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Taxation of Business Income in Malaysia

Generally, the principal tax in Malaysia is income tax. The Notes below are intended only as a general information. If further information or explanation is required, enquiries may be made to the COMPTROLLER OF INLAND REVENUE BOARD MALAYSIA (IRB)

INCOME TO BE DECLARED
is all income accruing in or derived from Malaysia or received in Malaysia from sources outside Malaysia whether that income is the subject of charge to tax or not, to enable a proper assessment to be made and to give those deductions, reliefs, reductions, refunds and exemptions applicable.

BUSINESS
includes 'profession, vocation and trade and every manufacture, adventure or concern in the nature of trade, but excludes employment'. This definition applies to limited companies as well as non-limited companies such as partnerships, sole proprietors and petty traders.

BUSINESS EXPENSES
any expenses incurred by the business can be deducted provided that [1] it must be wholly and exclusively incurred in the production of income; [2] it must be an income expenditure and not a capital in nature; and [3] it must not be prohibited by statute.

Startup business expenses (except for certain permitted incorporation expenses), domestic or private expenses,expenses associated with cessation of business, capital withdrawn, or other capital expenses are disallowed.

NON-CHARGEABLE INCOME
The following capital gains/receipts are not subject to either the Income Tax/Real Property Gains Tax: [1] gains on disposals of shares (provided that the nature of business is not that of trading of stocks); [2] gains on disposals of fixed assets other than real property; [3] compensation received on insurance claims; or [4] any other capital receipts.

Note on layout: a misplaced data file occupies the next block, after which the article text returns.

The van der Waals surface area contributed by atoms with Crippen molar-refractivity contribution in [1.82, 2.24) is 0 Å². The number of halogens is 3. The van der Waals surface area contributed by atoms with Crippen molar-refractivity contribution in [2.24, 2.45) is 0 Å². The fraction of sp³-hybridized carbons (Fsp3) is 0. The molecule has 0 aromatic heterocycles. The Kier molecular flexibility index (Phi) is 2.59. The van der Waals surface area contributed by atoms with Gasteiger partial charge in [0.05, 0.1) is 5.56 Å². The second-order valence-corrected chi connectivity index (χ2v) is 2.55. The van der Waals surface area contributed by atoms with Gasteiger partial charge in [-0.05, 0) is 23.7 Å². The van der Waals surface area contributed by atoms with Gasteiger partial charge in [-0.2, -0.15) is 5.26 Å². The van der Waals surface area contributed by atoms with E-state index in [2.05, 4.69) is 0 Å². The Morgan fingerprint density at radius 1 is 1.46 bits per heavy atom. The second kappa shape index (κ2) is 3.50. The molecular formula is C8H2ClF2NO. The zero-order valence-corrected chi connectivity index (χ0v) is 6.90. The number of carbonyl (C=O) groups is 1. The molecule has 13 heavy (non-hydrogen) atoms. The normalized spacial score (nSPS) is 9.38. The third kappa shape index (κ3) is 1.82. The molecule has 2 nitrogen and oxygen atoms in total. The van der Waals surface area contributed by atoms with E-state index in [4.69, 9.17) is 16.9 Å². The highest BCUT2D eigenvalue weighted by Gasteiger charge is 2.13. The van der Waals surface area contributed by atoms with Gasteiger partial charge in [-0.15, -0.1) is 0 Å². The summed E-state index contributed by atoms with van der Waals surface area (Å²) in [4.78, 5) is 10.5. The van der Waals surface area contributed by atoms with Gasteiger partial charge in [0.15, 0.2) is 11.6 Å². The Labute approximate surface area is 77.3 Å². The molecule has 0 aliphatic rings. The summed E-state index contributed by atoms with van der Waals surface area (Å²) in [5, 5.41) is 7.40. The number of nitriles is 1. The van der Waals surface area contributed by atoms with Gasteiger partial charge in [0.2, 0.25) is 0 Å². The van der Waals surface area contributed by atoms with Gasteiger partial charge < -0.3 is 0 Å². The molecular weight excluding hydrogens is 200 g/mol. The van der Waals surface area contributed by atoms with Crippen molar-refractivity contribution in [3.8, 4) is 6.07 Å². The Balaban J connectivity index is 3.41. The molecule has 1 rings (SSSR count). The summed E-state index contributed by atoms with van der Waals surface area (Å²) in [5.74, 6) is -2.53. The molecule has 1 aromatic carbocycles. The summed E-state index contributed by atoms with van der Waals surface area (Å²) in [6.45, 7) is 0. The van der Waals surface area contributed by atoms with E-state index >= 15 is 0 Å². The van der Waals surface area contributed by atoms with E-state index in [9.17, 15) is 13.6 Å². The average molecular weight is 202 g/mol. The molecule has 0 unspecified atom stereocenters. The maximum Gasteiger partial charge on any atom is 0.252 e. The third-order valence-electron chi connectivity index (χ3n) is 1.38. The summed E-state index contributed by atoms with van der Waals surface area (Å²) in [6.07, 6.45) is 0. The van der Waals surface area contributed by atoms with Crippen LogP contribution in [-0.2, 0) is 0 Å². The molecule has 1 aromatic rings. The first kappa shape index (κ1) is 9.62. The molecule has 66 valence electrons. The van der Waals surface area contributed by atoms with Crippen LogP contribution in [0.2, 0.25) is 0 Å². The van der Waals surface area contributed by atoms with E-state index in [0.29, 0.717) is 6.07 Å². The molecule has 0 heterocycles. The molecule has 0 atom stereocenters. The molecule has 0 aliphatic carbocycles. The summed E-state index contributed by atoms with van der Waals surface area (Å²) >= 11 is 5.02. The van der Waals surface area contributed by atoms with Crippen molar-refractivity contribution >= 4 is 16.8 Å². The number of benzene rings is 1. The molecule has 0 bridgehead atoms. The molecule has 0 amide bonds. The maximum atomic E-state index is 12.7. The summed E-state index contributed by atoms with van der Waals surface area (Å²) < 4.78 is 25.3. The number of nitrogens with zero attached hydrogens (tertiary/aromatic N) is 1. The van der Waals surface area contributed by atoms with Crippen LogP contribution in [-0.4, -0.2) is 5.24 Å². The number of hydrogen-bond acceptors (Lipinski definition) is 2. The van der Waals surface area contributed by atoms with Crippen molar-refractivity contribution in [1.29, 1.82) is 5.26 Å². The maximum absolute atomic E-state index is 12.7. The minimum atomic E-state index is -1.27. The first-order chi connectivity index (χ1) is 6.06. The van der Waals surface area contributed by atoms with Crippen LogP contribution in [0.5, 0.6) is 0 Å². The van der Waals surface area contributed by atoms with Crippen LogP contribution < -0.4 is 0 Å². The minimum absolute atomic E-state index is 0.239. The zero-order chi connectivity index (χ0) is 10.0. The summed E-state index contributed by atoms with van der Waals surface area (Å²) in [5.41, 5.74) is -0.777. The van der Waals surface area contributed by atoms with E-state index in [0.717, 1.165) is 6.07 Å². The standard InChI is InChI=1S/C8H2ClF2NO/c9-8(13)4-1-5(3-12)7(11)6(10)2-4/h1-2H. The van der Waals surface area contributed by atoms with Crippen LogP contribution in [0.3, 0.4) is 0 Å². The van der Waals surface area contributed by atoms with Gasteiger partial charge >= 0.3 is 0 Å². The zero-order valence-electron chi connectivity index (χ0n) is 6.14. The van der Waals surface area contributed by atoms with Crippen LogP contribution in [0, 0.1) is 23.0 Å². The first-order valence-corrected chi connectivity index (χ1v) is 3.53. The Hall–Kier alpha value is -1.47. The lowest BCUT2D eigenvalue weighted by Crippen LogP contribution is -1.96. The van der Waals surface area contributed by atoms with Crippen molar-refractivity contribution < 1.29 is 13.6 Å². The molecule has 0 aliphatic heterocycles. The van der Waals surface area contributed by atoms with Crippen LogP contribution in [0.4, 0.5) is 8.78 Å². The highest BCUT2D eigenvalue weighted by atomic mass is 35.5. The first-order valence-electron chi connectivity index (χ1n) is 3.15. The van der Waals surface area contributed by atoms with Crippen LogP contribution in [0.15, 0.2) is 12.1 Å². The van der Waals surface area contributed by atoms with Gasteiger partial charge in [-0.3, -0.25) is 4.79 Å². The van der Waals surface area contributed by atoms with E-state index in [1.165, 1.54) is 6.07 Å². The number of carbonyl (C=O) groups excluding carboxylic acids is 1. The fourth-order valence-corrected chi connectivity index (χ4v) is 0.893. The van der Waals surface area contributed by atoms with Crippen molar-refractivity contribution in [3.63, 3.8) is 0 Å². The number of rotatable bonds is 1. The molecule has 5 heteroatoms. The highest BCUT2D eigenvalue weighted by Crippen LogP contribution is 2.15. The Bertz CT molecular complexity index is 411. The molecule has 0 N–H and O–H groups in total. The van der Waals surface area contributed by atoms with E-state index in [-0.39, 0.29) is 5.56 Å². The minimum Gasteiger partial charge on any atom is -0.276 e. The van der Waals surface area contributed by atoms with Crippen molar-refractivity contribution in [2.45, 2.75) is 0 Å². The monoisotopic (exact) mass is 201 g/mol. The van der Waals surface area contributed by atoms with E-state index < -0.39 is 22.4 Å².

CAPITAL ALLOWANCES
are allowances given on wear and tear of a fixed asset. For tax purposes, depreciation of fixed assets is not a deductible charge against profit. Instead, capital allowances, calculated at the prescribed rates on a straight line basis, are given in lieu of depreciation.

BALANCING CHARGE / ALLOWANCE
If the disposal value of a fixed asset exceeds the tax written down value, the excess is known as a balancing charge (the amount is restricted to the actual capital allowances claimed previously). If the disposal value of a fixed asset is less than the tax written down value, the deficit then gives rise to a balancing allowance.

ABATEMENT / ITA
manufacturing company may claim reinvestment allowance (RA), investment tax allowance (ITA), and/or normal capital allowance (CA).

Other taxes include property gains tax, stamp duty and indirect taxes such as sales tax, import and export duties and service taxes.

Please refer to the ROYAL CUSTOMS & EXCISE DEPARTMENT (RCED) for indirect taxes.

 

External Links : Global Tax Information

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